Friday, January 29, 2010

Complementary Diversity

"A complementary diversity can be good, for in this case different people may be offering insights that complete and enrich one another. They may all be correct. A contradictory diversity is damaging; it can be a disaster. Why? The logician points out that in a contradiction (in which one affirms and another denies exactly what has been affirmed and in the same sense) there is no mutual enrichment. One must be right, and one must be wrong. Which is to say that one must be out of touch with reality. If the reality is important, the result of being out of touch can be a catastrophe."
Father Thomas Dubay, Happy Are You Poor.

I like that distinction "complementary diversity" vs "contradictory diversity". One enriches, the other takes away the very ground under one's feet.

I'm reading On Interpretation by Aristotle and this accords with what he's saying in the first part.

  • Socrates is white.
  • Socrates is not white.

These two can't be reconciled. One or the other has to be true, not both.

Yet there are other things to be considered. Our language is often equivocal. Suppose it turned out that I was talking about the neighbor's dog Socrates, who is indeed white, while you were talking about the Greek philosopher.

A lot of controversies come back to defining the original terms and how they stand in relation to each other to make sure they match up exactly and are indeed a pair. As Aristotle says:

For instance, the affirmation 'Socrates is white' has its proper denial in the proposition 'Socrates is not white'. If anything else be negatively predicated of the subject or if anything else be the subject though the predicate remain the same, the denial will not be the denial proper to that affirmation, but on that is distinct.
Father Dubay connects "diversity" to "relativism." As there is "complementary diversity" and "contradictory diversity", there is a true kind of relativism and a false kind, it would seem.... Father Dubay calls the latter "rootless".

The false kind would imply a fundamental contradiction of principles or simple facts. You can't reconcile contradictory pairs like:

  • The universe had a beginning.
  • The universe did not have a beginning.

Once the terms "universe" and "beginning" are clearly understood, and what is being said in reference to them, it is clear that one or the other proposition is true, but not both. You can't say "you have your truth, I have mine". One of you is in error.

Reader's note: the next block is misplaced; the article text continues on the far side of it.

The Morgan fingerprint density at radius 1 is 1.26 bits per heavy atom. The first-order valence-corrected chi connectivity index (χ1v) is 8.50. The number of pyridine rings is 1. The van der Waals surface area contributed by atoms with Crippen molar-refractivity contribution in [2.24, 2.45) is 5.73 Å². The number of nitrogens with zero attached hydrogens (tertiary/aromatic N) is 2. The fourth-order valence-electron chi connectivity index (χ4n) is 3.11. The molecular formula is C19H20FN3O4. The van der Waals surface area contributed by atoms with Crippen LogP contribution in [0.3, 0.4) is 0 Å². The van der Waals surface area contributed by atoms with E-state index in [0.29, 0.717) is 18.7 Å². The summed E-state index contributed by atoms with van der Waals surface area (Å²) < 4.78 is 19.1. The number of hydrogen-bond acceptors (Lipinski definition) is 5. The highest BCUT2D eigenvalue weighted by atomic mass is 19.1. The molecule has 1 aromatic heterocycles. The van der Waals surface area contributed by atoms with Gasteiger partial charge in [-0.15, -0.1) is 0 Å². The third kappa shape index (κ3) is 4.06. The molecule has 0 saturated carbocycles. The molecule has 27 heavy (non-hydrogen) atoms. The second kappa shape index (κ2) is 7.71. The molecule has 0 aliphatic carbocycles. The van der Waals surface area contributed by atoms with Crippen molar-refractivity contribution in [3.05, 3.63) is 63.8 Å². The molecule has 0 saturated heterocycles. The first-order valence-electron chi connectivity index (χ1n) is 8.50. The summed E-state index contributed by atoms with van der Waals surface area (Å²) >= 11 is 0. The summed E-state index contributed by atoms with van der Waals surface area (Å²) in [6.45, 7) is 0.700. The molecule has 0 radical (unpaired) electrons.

The true kind would be a distinction about what is proper to the individual. Socrates is short in relation to some people but perhaps tall in relation to a hobbit. One realizes that "short" is a relative term.

  • Me: Socrates is short.
  • Hobbit: Socrates is not short.

We seem to disagree, but we may find if we dig a bit that we both agree as to Socrates' actual height in inches (or whatever). The difference is relative to our individual perspective. Digging into it may actually enrich our understanding because I learn more about the hobbit-view of things and vice versa, and maybe we refine our understanding of the word "short".

What Fr Dubay calls "complementary diversity" seems somewhat more complex than that but not completely separate. As far as people go it may often come down to the fact that different people have different talents, circumstances, and callings. A St Francis of Assissi does not rebuke a St Thomas Aquinas by his lifestyle, nor does a St Ignatius of Loyola contradict a St Therese of Lisieux. The principles are the same; the applications can differ.

When I drive down our mountain I am particularly aware of this because we pass through several ecological layers. The palms and orange trees of the valley town below us would not do well in our Sierra environment, where, on the other hand, the giant sequoias and sugar pines, and the delicate little forest wildflowers, flourish here. Somewhere in the middle you get apple trees and pretty Ponderosa pines. Yet all the terrains have basic things in common. And they don't contradict or falsify each other. ... they are suitable for where they are.

When people are passionate about the reasons for their life choices -- as they often are, especially when their choices are challenging and countercultural -- it often sounds like they are promoting their choices as the one right way. And sometimes they are, but not always.

I could give all sorts of reasons why (just to use a couple of examples that come to mind as counter-cultural) I think large families are good things or why homeschooling is a good way to educate children, reasons that go deeper than "it works for me" but that does not imply per se that small families are not good or that homeschooling is the only way.

It's when discussions become embroiled in this sort of difficulty that Aristotle's rules for reasoning become important. Something that St. Augustine points out in On Christian Doctrine is additionally important (he is talking about reading Scripture but I think it applies somewhat to all types of reasoning). This is some sort of basic kindness and trust in approaching understanding. St Ignatius calls it the "charitable assumption". You try not to leap to the immediate conclusion that someone who disagrees with you is simply wrong or even evil and untruthful.

Hmm, I decided to try to just sit down at the blog-screen and type every day and see what came out -- and this was it today. ;-). When I sat down here I was under the impression that I was going to brag about buying a nice-ish lightweight winter jacket at the thrift store for only $1.40.


  1. I, for one, love your experiment! Very interesting!

  2. I love this post! I am bookmarking it to look at again later. I hope you will do more articles on logic. ;-)

  3. Well I'm enjoying 'what comes out' :)


I would love to hear your thoughts on this!